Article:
Residential Life Program

The residential life staff is comprised of sophomore, junior and senior student leaders who are selected through a competitive process during fall term for the next academic year. Resident assistants (RA's) work with upper-division students in Woods Creek Apartments and University theme houses. Resident advisers for First-Year students (RA-FY's) work with First-Year students in the First-Year residence halls: Graham Lees, Davis, Gilliam and Gaines. Training for residence life staff occurs throughout the academic year and during a week-long intensive program one week before Orientation in the fall of each year. Residential Life staff provide regular programming planned for and with residents throughout the academic year.

Resident Advisers for First-Year Students

RA's for First-Years are sophomores, juniors, and seniors who live in the first-year residence halls and assist students with the academic and social transition to college. Approximately 12-20 students live on each hall with their assigned RA. The selection process to serve as an RA is rigorous; these upper-division students are knowledgeable about Washington and Lee and are available to answer questions and discuss problems. They also are entrusted with enforcing the residence halls policies of the University. RA's provide a broad range of social and educational programs ranging from informational programs about the student culture at Washington and Lee to social programs including bowling and hall dinners at local restaurants. Residents are encouraged to take an active role in assisting with planning in the residence halls.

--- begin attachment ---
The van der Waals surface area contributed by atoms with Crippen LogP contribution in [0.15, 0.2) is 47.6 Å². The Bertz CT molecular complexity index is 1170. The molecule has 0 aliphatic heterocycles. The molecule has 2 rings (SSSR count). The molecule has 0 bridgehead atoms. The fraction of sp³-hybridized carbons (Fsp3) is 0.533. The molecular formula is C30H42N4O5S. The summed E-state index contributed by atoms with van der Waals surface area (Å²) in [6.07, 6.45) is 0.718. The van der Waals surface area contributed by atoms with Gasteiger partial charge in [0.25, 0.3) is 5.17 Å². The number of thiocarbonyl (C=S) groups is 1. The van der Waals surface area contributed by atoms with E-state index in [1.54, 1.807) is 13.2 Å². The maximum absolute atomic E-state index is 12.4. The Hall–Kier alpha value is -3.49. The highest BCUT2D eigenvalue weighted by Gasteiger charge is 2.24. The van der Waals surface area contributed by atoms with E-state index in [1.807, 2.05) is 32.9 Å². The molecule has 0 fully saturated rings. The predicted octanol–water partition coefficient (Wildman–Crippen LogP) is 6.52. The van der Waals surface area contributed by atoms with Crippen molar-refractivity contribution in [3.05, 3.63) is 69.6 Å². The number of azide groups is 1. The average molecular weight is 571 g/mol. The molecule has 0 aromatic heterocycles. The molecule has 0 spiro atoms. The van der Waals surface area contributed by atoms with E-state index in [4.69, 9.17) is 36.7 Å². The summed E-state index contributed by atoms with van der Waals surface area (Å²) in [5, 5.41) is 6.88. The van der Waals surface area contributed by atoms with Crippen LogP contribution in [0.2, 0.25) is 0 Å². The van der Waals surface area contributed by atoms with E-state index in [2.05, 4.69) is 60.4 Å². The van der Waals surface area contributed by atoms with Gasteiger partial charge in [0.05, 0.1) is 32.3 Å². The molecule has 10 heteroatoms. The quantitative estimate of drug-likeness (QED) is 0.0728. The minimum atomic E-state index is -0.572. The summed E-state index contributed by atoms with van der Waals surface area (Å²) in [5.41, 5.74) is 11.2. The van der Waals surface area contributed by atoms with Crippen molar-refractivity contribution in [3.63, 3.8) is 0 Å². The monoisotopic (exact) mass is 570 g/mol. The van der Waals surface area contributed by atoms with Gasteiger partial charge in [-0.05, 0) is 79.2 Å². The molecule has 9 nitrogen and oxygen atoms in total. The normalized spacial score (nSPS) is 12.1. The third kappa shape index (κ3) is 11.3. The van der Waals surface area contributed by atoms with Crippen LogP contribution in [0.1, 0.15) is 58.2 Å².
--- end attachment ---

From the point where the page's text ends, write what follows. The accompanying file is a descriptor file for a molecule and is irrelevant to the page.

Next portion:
First-Year students should always feel free to call upon their RA for advice and information.

Resident Advisers for Upper-Division Students

Resident Advisers are sophomores, juniors, and seniors who live in the upper-division residence halls and assist their peers with issues of on-campus life. Approximately 20-25 students live on each hall with their assigned resident adviser. The selection process to serve as resident adviser is rigorous; therefore, these upper-division students are knowledgeable about Washington and Lee and are available to answer questions and discuss problems. They also are entrusted with enforcing the residence hall policies of the University. RA's provide programming opportunities that speak to the issues more pertinent to older students at Washington and Lee such as sessions with staff from the Career Development Center.